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2009 CFN Preview - Unit Rankings
Oklahoma State QB Zac Robinson
Oklahoma State QB Zac Robinson
Posted Aug 12, 2009

Want to beat Oklahoma State? You might have to put 45 points on the board just to hang around with Zac Robinson and the Cowboys. As expected, Florida, Oklahoma, and USC are well represented in the 2009 CFN Unit Rankings, but you could be shocked by some positions (check out the receivers).

Preview 2009 ... Unit Rankings


- CFN Preview 2009
- CFN's Top 200 Players of 2009

CFN 2009 Unit Rankings
- Offenses | Quarterbacks | Running Backs | Receivers | Offensive Lines
- Defenses | Defensive Lines | Linebackers | Secondaries  | Special Teams

1. Oklahoma State
After finishing seventh in the nation in total offense two years ago, the OSU offensive machine was even better finishing sixth in the country averaging 488 yards and 41 points per game. Possibly the nation's most balanced and efficient attack, there are four superstars to build around in QB Zac Robinson, WR Dez Bryant, OT Russell Okung, and RB Kendall Hunter, with Bryant and Hunter likely to be among the top ten players taken in the 2010 NFL Draft. There's a little work to be done on a line that was dominant throughout last year, but there are good options at guard. A No. 2 receiver has to emerge and the dream season would likely go kaput if Robinson got hurt, but there's depth across the board and the talent is in place for the offense to be even more special.

2. Oklahoma
The numbers were too good to be for real. Once the machine started to roll, it was unstoppable with four games with 600 yards or more of total offense, ten games with 500 or more, and five straight games with 60 points or more to close out the regular season. Lost in the national title loss to Florida, and the loss to Texas, was that the offense moved the ball well and the attack actually worked. There's not going to be a whole bunch of tinkering to the formula in Kevin Wilson's attack with Heisman winner Sam Bradford returning as the triggerman and with speed and talent to burn both in the backfield and the receiving corps. The return of tight end Jermaine Gresham gives Bradford a go-to guy, while the receivers will be more than fine with Ryan Broyles leading the way and with the expected emergence of Adron Tennell. The rushing tandem of Chris Brown and DeMarco Murray is among the best in the country, and they'll have a big line to work behind. Trent Williams is the only starter up front, but the line has decent potential. No, the numbers might not be as strong as they were last year, mainly because the line won't be as strong, but this should still be a statistical juggernaut.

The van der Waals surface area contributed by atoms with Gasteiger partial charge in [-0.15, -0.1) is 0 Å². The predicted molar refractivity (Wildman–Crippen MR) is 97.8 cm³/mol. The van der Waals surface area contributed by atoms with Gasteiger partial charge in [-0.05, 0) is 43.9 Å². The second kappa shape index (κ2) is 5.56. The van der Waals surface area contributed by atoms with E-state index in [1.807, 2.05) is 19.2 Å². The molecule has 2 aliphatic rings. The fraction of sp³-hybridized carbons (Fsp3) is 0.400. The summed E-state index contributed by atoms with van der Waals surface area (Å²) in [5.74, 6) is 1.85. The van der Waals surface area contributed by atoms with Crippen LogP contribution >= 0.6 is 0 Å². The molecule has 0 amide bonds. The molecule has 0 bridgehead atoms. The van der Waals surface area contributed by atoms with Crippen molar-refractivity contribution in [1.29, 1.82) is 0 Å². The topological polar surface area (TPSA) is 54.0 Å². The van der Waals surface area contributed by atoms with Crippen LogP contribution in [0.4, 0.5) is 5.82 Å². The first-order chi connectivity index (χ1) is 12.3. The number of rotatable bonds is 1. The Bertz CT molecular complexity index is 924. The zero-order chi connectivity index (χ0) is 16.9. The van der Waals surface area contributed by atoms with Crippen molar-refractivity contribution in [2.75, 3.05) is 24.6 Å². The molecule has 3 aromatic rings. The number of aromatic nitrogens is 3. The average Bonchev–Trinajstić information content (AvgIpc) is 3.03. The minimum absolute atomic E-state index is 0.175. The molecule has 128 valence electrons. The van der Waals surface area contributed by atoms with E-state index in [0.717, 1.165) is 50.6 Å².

3. USC
Steve Sarkisian is now the head coach at Washington, which means it’s time for another young, upwardly-mobile assistant to use Troy as a career launching pad. Former Denver Broncos quarterbacks coach Jeremy Bates has taken the same position with the Trojans, while also calling plays. A high-energy guy and offensive innovator, he’ll immediately be under the microscope as the program breaks the seal on a new starting quarterback. Sophomore Aaron Corp earned the nod with a strong spring, but true freshman Matt Barkley was all the rage, showing off his cannon and surpassing veteran Mitch Mustain for the No. 2 job. Whatever concerns Corp might have as a first-time starter should be quelled by the presence of 14 players, who started a game in 2008. The Trojans are absolutely stacked everywhere, but especially in the trenches, where the potential exists to be the most dominant offensive line in the country.

4. Florida